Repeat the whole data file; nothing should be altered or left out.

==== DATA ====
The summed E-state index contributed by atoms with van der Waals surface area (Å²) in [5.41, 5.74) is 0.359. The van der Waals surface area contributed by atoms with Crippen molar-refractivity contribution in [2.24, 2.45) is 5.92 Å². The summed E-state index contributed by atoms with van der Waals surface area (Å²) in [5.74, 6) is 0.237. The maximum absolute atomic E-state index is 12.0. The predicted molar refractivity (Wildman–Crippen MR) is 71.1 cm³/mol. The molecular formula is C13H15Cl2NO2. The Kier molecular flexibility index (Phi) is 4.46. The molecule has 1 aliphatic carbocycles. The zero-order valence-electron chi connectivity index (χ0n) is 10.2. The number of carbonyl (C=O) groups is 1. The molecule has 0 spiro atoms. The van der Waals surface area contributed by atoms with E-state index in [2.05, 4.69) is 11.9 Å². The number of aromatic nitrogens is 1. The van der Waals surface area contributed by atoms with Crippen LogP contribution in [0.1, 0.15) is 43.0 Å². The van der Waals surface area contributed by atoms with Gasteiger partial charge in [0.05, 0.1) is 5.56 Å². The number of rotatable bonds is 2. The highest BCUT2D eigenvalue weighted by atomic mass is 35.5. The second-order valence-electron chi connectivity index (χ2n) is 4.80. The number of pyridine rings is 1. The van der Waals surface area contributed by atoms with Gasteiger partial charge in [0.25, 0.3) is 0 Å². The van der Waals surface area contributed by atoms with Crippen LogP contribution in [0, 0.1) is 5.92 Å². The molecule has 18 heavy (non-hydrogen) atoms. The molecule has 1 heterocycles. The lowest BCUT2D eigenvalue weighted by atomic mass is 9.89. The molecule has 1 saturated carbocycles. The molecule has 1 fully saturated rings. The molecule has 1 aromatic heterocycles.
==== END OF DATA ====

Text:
The summed E-state index contributed by atoms with van der Waals surface area (Å²) in [5.41, 5.74) is 0.359. The van der Waals surface area contributed by atoms with Crippen molar-refractivity contribution in [2.24, 2.45) is 5.92 Å². The summed E-state index contributed by atoms with van der Waals surface area (Å²) in [5.74, 6) is 0.237. The maximum absolute atomic E-state index is 12.0. The predicted molar refractivity (Wildman–Crippen MR) is 71.1 cm³/mol. The molecular formula is C13H15Cl2NO2. The Kier molecular flexibility index (Phi) is 4.46. The molecule has 1 aliphatic carbocycles. The zero-order valence-electron chi connectivity index (χ0n) is 10.2. The number of carbonyl (C=O) groups is 1. The molecule has 0 spiro atoms. The van der Waals surface area contributed by atoms with E-state index in [2.05, 4.69) is 11.9 Å². The number of aromatic nitrogens is 1. The van der Waals surface area contributed by atoms with Crippen LogP contribution in [0.1, 0.15) is 43.0 Å². The van der Waals surface area contributed by atoms with Gasteiger partial charge in [0.05, 0.1) is 5.56 Å². The number of rotatable bonds is 2. The highest BCUT2D eigenvalue weighted by atomic mass is 35.5. The second-order valence-electron chi connectivity index (χ2n) is 4.80. The number of pyridine rings is 1. The van der Waals surface area contributed by atoms with Gasteiger partial charge in [0.25, 0.3) is 0 Å². The van der Waals surface area contributed by atoms with Crippen LogP contribution in [0, 0.1) is 5.92 Å². The molecule has 18 heavy (non-hydrogen) atoms. The molecule has 1 heterocycles. The lowest BCUT2D eigenvalue weighted by atomic mass is 9.89. The molecule has 1 saturated carbocycles. The molecule has 1 fully saturated rings. The molecule has 1 aromatic heterocycles.